Various scenarios have been put forth as potential explanations for the disappearance of MH370. As I have shown in my book, there is only one that is consistent with all of the known facts. To learn about the methodology that can be used to examine and assess any proposed scenario, read this article or listen to the audio version below.
Some people support the theory that MH370 disappeared because of a mechanical malfunction. In a thorough investigation, investigators always look for potential mechanical deficiencies in the type of airplane under investigation. They look for any deficiency that could pose a risk to the airplane type (in this case, the entire fleet of B777s). In any investigation, the search for such deficiencies can lead to safety improvements, even if they find a deficiency that they are unable to connect directly to the event.
To investigate the likelihood of a mechanical malfunction as the lead event in the disappearance of MH370, we must follow a standard investigation process. As has been stated previously, there is a difference between finding a potential safety deficiency (something that theoretically could happen), and connecting that potential deficiency to the actual sequence of events that led to the loss of the airplane.
We can refer back to our ‘Battleship’ grid with all the known facts listed one underneath another in the far left hand side of the grid, and the potential lead events, or potential scenarios, across the top. You will recall that only the column with the true and actual lead event at the top will allow a checkmark (✔) in every box.
The first known anomaly with MH370 was the disappearance of the transponder signal. At the same time, the airplane started its turn to reverse course. Our investigation to look for a potential mechanical malfunction lead event must find a way to connect the mechanical failure directly to these first anomalies.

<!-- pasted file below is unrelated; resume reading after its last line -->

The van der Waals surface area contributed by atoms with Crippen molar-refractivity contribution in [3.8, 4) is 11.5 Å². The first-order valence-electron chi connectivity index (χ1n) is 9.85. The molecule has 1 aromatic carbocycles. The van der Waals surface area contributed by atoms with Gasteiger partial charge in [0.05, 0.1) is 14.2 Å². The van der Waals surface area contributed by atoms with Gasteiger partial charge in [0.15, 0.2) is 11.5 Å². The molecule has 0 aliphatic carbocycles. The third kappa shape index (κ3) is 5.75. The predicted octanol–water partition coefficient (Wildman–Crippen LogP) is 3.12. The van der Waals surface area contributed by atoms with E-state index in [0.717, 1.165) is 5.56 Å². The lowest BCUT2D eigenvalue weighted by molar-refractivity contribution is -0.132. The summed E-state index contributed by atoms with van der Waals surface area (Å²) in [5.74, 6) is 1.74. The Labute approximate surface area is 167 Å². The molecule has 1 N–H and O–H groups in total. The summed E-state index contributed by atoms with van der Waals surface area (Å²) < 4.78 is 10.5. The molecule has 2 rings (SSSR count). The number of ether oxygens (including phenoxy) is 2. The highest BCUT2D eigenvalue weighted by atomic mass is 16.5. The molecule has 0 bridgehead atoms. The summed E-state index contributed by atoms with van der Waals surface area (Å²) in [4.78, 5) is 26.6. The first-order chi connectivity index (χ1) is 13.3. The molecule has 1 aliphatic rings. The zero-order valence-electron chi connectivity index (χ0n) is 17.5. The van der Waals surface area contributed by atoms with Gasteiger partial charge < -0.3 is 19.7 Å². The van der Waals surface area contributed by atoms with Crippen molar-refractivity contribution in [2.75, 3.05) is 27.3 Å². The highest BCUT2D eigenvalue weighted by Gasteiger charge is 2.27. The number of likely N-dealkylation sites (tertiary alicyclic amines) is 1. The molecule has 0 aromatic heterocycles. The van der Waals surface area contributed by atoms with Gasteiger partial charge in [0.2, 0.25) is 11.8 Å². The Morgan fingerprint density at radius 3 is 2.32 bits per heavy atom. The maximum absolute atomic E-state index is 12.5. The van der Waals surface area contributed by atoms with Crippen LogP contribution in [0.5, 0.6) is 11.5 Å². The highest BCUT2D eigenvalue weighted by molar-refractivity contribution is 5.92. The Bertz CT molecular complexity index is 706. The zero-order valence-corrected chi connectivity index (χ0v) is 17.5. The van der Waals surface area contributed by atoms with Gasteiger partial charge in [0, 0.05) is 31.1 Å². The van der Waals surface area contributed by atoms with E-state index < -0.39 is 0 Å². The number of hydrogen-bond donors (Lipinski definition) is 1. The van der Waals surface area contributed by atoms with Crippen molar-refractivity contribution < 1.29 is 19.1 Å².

It is easy to imagine how a mechanical or electrical malfunction could have caused the transponder signal to be disrupted. For example, hypothetically, there could have been an electrical short circuit, or simply a failure in one of the components supporting the operation of the transponder.
It is not so easy in this hypothetical scenario to imagine why the pilots were unable to restore the transponder signal. The B777 has a significant amount of redundancy in its transponder system. The airplane has more than one transponder, and there are numerous paths for electrical power to reach each transponder.
To continue our investigation process, we can look past the first known anomaly to the next known events, and examine them in the context of the hypothetical mechanical or electrical malfunction. We know that after the transponder signal stopped, the airplane remained flyable. We know this because the airplane continued to fly for several more hours.
We know that regardless of the nature of the hypothetical malfunction, the pilots were not completely disabled. We know this because they not only reacted to the transponder malfunction by reversing course; they reprogrammed the navigation system to execute several turns.
With this hypothetical mechanical or electrical malfunction, we also have to account for the fact that the pilots were still functioning at the end of the flight, where there was an intentional and controlled ditching. For any hypothetical mechanical or electrical malfunction to be valid, it must be able to be connected not only to the first known anomaly, but also to each of the subsequent events, all the way to the end of the flight.
The proponents of a mechanical or electrical malfunction have theorized that the same (initial) malfunction that caused the transponder signal to disappear also caused the airplane to depressurize. The representative storyline goes like this – the malfunction occurs – the first reaction by the pilots was to turn the airplane around – the performance of the pilots was degraded by hypoxia – they mistakenly reprogrammed the flight management system to follow the new track – and then the pilots succumbed to hypoxia.
This sequence, of course, would lead to MH370 being an unpiloted airplane. We have proof that the unpiloted airplane theory is not correct. The fact that MH370 was under the full control of a pilot at the end of its flight puts to rest any potential that the entire sequence of events started with a mechanical or electrical failure.
In my view, there is no need to go through any more of the numerous other theories involving a mechanical or electrical fault as the lead event in the disappearance of MH370. The storyline for each of these theories includes the pilots being disabled, and there being an unpiloted airplane, and we know that is not true.